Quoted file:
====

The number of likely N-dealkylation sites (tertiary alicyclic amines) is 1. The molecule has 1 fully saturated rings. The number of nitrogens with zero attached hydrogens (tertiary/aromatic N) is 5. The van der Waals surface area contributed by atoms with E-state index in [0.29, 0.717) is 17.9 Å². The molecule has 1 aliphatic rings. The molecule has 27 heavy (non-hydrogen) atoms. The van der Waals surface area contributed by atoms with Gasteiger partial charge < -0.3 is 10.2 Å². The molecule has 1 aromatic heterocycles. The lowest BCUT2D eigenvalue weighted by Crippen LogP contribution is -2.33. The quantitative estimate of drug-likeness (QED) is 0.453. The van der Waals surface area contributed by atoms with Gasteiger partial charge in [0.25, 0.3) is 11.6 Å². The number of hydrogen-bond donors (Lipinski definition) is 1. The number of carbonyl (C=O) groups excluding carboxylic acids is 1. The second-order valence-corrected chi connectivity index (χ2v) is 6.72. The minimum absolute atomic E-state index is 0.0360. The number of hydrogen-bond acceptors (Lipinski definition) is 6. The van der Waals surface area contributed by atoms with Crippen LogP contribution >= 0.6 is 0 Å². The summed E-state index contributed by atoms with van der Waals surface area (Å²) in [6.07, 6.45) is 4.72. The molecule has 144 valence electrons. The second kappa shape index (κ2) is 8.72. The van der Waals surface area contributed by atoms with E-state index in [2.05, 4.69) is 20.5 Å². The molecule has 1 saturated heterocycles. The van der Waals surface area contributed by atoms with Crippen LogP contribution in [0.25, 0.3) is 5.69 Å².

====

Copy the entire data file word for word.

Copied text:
The number of likely N-dealkylation sites (tertiary alicyclic amines) is 1. The molecule has 1 fully saturated rings. The number of nitrogens with zero attached hydrogens (tertiary/aromatic N) is 5. The van der Waals surface area contributed by atoms with E-state index in [0.29, 0.717) is 17.9 Å². The molecule has 1 aliphatic rings. The molecule has 27 heavy (non-hydrogen) atoms. The van der Waals surface area contributed by atoms with Gasteiger partial charge < -0.3 is 10.2 Å². The molecule has 1 aromatic heterocycles. The lowest BCUT2D eigenvalue weighted by Crippen LogP contribution is -2.33. The quantitative estimate of drug-likeness (QED) is 0.453. The van der Waals surface area contributed by atoms with Gasteiger partial charge in [0.25, 0.3) is 11.6 Å². The number of hydrogen-bond donors (Lipinski definition) is 1. The number of carbonyl (C=O) groups excluding carboxylic acids is 1. The second-order valence-corrected chi connectivity index (χ2v) is 6.72. The minimum absolute atomic E-state index is 0.0360. The number of hydrogen-bond acceptors (Lipinski definition) is 6. The van der Waals surface area contributed by atoms with Crippen LogP contribution >= 0.6 is 0 Å². The summed E-state index contributed by atoms with van der Waals surface area (Å²) in [6.07, 6.45) is 4.72. The molecule has 144 valence electrons. The second kappa shape index (κ2) is 8.72. The van der Waals surface area contributed by atoms with E-state index in [2.05, 4.69) is 20.5 Å². The molecule has 1 saturated heterocycles. The van der Waals surface area contributed by atoms with Crippen LogP contribution in [0.25, 0.3) is 5.69 Å².